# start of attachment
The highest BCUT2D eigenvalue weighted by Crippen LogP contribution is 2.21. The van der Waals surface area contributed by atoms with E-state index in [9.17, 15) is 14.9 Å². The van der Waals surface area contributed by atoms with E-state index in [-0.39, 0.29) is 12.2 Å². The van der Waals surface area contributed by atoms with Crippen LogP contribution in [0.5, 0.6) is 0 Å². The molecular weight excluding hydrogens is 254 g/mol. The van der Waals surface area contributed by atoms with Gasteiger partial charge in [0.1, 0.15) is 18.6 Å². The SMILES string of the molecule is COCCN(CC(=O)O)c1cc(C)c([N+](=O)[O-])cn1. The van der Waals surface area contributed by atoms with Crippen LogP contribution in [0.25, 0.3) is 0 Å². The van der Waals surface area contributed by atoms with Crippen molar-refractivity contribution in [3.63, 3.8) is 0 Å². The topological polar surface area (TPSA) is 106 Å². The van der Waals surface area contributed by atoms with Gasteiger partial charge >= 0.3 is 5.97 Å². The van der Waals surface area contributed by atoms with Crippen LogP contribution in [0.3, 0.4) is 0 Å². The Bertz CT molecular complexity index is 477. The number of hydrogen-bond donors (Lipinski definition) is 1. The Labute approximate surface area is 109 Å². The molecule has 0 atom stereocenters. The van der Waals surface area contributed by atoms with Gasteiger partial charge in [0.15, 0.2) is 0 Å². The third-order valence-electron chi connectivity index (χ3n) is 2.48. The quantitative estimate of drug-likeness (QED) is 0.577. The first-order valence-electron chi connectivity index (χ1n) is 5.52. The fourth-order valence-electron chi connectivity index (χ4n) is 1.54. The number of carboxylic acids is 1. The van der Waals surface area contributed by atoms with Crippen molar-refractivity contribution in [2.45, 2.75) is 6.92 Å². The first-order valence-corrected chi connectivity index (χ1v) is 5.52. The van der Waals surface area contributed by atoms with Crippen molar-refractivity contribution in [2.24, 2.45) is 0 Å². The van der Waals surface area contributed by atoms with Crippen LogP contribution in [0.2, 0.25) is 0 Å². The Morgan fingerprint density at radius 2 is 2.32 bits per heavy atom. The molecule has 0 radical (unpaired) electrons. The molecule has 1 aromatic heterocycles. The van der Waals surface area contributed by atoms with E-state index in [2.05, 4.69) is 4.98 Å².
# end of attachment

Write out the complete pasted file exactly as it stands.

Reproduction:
The highest BCUT2D eigenvalue weighted by Crippen LogP contribution is 2.21. The van der Waals surface area contributed by atoms with E-state index in [9.17, 15) is 14.9 Å². The van der Waals surface area contributed by atoms with E-state index in [-0.39, 0.29) is 12.2 Å². The van der Waals surface area contributed by atoms with Crippen LogP contribution in [0.5, 0.6) is 0 Å². The molecular weight excluding hydrogens is 254 g/mol. The van der Waals surface area contributed by atoms with Gasteiger partial charge in [0.1, 0.15) is 18.6 Å². The SMILES string of the molecule is COCCN(CC(=O)O)c1cc(C)c([N+](=O)[O-])cn1. The van der Waals surface area contributed by atoms with Crippen LogP contribution in [0.25, 0.3) is 0 Å². The van der Waals surface area contributed by atoms with Crippen molar-refractivity contribution in [3.63, 3.8) is 0 Å². The topological polar surface area (TPSA) is 106 Å². The van der Waals surface area contributed by atoms with Gasteiger partial charge >= 0.3 is 5.97 Å². The van der Waals surface area contributed by atoms with Crippen LogP contribution in [0.3, 0.4) is 0 Å². The Bertz CT molecular complexity index is 477. The number of hydrogen-bond donors (Lipinski definition) is 1. The Labute approximate surface area is 109 Å². The molecule has 0 atom stereocenters. The van der Waals surface area contributed by atoms with Gasteiger partial charge in [0.15, 0.2) is 0 Å². The third-order valence-electron chi connectivity index (χ3n) is 2.48. The quantitative estimate of drug-likeness (QED) is 0.577. The first-order valence-electron chi connectivity index (χ1n) is 5.52. The fourth-order valence-electron chi connectivity index (χ4n) is 1.54. The number of carboxylic acids is 1. The van der Waals surface area contributed by atoms with Crippen molar-refractivity contribution in [2.45, 2.75) is 6.92 Å². The first-order valence-corrected chi connectivity index (χ1v) is 5.52. The van der Waals surface area contributed by atoms with Crippen molar-refractivity contribution in [2.24, 2.45) is 0 Å². The van der Waals surface area contributed by atoms with Crippen LogP contribution in [0.2, 0.25) is 0 Å². The Morgan fingerprint density at radius 2 is 2.32 bits per heavy atom. The molecule has 0 radical (unpaired) electrons. The molecule has 1 aromatic heterocycles. The van der Waals surface area contributed by atoms with E-state index in [2.05, 4.69) is 4.98 Å².